And, contrary to pervasive lore, no statute establishes a presumptive age at which a child may be left unattended.  Cf. G.S. 14-318 (making it a Class 1 misdemeanor to go away from a building, leaving any child under 8 locked or otherwise confined “so as to expose the child to danger by fire” without leaving some person of the age of discretion in charge of the child).
Readers, what’s your view?  Was prosecution of the South Carolina mom warranted?  And at what age is it appropriate to leave a child home alone?  From what I hear, once children are old enough to be left at home without risking allegations of neglect, you can’t leave them unattended for fear of other consequences.

Monday, July 21, 2014

Insurance points from an accident


I received a call today from a friend whose insurance company, GEICO. wanted to raise their insurance rates as a result of an accident.  The accident was an at fault accident but the total property damage was less than $1,500.  The question was can they raise their rates.  Based upon the charge below, the insurance company could not raise their rates since the total property damage was less than $1800 and they had no claim.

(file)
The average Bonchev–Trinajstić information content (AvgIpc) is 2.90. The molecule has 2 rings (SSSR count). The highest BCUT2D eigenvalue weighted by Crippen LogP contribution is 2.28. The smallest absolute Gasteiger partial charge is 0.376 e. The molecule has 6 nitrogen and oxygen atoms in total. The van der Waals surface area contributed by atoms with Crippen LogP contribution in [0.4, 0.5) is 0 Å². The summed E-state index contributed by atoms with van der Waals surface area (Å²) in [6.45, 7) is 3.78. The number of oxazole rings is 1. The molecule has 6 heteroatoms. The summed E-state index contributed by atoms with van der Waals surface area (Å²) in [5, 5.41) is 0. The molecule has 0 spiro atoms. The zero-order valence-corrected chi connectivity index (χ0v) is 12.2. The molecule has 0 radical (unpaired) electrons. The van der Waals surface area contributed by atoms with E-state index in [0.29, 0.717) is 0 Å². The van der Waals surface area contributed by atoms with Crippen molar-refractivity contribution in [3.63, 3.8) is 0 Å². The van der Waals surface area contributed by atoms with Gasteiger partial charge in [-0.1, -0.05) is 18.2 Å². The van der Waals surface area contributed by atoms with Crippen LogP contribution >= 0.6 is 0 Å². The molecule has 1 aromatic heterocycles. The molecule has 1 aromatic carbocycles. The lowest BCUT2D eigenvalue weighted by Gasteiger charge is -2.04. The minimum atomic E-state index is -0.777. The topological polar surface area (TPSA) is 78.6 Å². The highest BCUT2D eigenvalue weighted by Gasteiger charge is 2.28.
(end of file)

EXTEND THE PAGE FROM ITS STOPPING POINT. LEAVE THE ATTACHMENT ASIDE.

Insurance companies will often try to raise your rates even if they are not allowed to unless you push back and tell them you will report them to the department of insurance if they raise your rates.

Below is a general chart on insurance point.  Each point will raise your rates approximately 25%.

Points % of Rate Increase Points % of Rate Increase
1 25% 7 160%
2 45% 8 190%
3 60% 9 225%
4 80% 10 260%
5 105% 11 300%
6 130% 12 340%
The table below shows the amount of insurance points certain offenses carry, as well as the insurance points for certain motor vehicle accidents.
Points Convictions and At-Fault Accidents
12 Manslaughter Prearranged highway racing
Lending a car for prearranged hwy racing
Hit-and-run resulting in bodily injury/death
Driving with blood alcohol level .08 more
Driving commercial vehicle blood alcohol .04 more
Driving While Impaired
Transporting illegal intoxicating liquor for sale